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William J. Astore

Review of David Stafford, Endgame, 1945: The Missing Final Chapter of World War II. New York: Little, Brown, 2007. Pp. xix. 581. ISBN 978-0-316-10980-2.

In chess, the endgame attracts its own small legion of specialists. With fewer pieces left on the board and one's king sallying forth from behind its protective redoubt of pawns, the margin of error for each new move becomes increasingly small, even as the moves themselves become both more constrained and more predictable. Successfully checkmating an opponent's king or driving him into an untenable position leading to resignation or unconditional surrender is the ultimate goal.

As a metaphor for war, chess is evocative yet also misleading, a fact clearly illustrated by David Stafford in Endgame, 1945. Beginning his account in April 1945 and covering the next three months of the war and its aftermath in Europe, Stafford stresses that this war did not simply end with the toppling of Germany's "king," Adolf Hitler, or the capture of various major or minor pieces like Benito Mussolini. Nor in this "endgame" did events become any simpler or the moves more predictable, as confusion and near anarchy reigned.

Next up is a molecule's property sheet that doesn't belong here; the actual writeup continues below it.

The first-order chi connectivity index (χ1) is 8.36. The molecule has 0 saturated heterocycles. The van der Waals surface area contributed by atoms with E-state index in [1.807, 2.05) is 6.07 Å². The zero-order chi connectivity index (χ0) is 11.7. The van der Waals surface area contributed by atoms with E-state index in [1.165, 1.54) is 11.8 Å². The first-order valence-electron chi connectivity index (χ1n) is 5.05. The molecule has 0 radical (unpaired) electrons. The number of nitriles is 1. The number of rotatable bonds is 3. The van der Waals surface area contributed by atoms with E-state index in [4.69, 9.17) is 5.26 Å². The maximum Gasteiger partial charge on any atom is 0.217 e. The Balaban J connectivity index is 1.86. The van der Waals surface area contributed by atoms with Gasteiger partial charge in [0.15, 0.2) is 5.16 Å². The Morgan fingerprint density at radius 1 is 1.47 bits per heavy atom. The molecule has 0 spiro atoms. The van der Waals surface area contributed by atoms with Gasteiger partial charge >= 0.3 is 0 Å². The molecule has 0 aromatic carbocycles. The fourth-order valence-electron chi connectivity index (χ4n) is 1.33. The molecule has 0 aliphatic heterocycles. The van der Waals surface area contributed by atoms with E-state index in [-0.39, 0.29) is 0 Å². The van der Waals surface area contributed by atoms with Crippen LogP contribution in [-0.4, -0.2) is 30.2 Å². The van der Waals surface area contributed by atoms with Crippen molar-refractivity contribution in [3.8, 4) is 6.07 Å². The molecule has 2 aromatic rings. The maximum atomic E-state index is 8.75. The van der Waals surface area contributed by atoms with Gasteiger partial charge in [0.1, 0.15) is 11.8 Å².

Indeed, a theme that emerges in Stafford's account is that the Allies were far better prepared to win the war militarily than to deal with its chaotic aftermath, although here they might be excused because of the unprecedented magnitude of the problems they faced. Stafford, in short, provides a salutary reminder that VE Day in May 1945 hardly marked the end of European conflict--or for that matter the hatreds Nazism had created or given free rein.

Stafford forthrightly admits that his account is both impressionistic and selective. He divides it into four parts: (1) Friday, 20 April 1945, marked by Hitler's birthday in the Führer-bunker; (2) 20-30 April 1945, a period of bitter fighting leading up to Hitler's inglorious suicide; (3) Hitler's death to VE Day, a week marked by both posturing and fighting/suicide pacts by Nazi dead-enders as well as further tragedies; and (4) VE Day to Potsdam, when the enormity of the task of rebuilding shattered cities and lives became apparent even as Allied cooperation gave way to intense competition and harsh recrimination.

For students of World War II, Stafford tells mostly familiar stories, but he tells them well. His recounting of British and American reactions during the liberation of Bergen-Belsen, Buchenwald, Dachau, Ohrdruf, Wobbelin, and other concentration camps is especially harrowing. The horrifying portrait of National Socialist Germany is all the more disturbing because of Stafford's restraint. He largely allows his subjects to express their shock and outrage at the abominations they witnessed.

A British commando, Bryan Samain, is one of Stafford’s witnesses. Three years earlier, in 1942, this “skillful young Army killer” had been a fresh-faced  teen extra in the feel-good film, Goodbye, Mr. Chips. Now, as he watched thousands of displaced persons stagger past him, Samain witnessed a new, horrifying, reality: "Every time they met us they cheered us in a dozen different tongues, and when we looked at them closely we saw they were little more than walking skeletons, with ribs protruding pitifully from the flesh, faces lined and haggard, and eyes that told of a hundred sufferings" (17).